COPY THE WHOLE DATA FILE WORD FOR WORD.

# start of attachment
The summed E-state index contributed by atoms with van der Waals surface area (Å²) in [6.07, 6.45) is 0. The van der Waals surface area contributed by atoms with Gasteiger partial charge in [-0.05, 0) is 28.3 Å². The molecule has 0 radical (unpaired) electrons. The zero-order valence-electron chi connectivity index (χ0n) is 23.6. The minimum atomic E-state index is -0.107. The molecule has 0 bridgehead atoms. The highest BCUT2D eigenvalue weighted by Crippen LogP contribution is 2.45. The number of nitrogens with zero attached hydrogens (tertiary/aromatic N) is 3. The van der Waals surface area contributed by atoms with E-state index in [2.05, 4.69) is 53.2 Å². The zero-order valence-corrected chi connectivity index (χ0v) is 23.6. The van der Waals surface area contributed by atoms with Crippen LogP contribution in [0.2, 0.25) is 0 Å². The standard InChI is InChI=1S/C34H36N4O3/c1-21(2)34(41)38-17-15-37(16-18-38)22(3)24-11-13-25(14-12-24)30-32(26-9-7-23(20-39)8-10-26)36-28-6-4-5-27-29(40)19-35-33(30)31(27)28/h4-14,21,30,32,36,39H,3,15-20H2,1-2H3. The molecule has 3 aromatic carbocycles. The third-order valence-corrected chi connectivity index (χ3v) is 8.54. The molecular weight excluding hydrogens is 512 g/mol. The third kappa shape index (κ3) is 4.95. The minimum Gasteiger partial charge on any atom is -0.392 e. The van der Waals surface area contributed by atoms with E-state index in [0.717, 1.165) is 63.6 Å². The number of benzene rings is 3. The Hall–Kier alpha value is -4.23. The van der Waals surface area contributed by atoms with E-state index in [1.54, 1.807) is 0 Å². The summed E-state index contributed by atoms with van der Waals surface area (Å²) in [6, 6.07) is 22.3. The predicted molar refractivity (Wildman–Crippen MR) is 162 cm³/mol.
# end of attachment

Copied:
The summed E-state index contributed by atoms with van der Waals surface area (Å²) in [6.07, 6.45) is 0. The van der Waals surface area contributed by atoms with Gasteiger partial charge in [-0.05, 0) is 28.3 Å². The molecule has 0 radical (unpaired) electrons. The zero-order valence-electron chi connectivity index (χ0n) is 23.6. The minimum atomic E-state index is -0.107. The molecule has 0 bridgehead atoms. The highest BCUT2D eigenvalue weighted by Crippen LogP contribution is 2.45. The number of nitrogens with zero attached hydrogens (tertiary/aromatic N) is 3. The van der Waals surface area contributed by atoms with E-state index in [2.05, 4.69) is 53.2 Å². The zero-order valence-corrected chi connectivity index (χ0v) is 23.6. The van der Waals surface area contributed by atoms with Crippen LogP contribution in [0.2, 0.25) is 0 Å². The standard InChI is InChI=1S/C34H36N4O3/c1-21(2)34(41)38-17-15-37(16-18-38)22(3)24-11-13-25(14-12-24)30-32(26-9-7-23(20-39)8-10-26)36-28-6-4-5-27-29(40)19-35-33(30)31(27)28/h4-14,21,30,32,36,39H,3,15-20H2,1-2H3. The molecule has 3 aromatic carbocycles. The third-order valence-corrected chi connectivity index (χ3v) is 8.54. The molecular weight excluding hydrogens is 512 g/mol. The third kappa shape index (κ3) is 4.95. The minimum Gasteiger partial charge on any atom is -0.392 e. The van der Waals surface area contributed by atoms with E-state index in [0.717, 1.165) is 63.6 Å². The number of benzene rings is 3. The Hall–Kier alpha value is -4.23. The van der Waals surface area contributed by atoms with E-state index in [1.54, 1.807) is 0 Å². The summed E-state index contributed by atoms with van der Waals surface area (Å²) in [6, 6.07) is 22.3. The predicted molar refractivity (Wildman–Crippen MR) is 162 cm³/mol.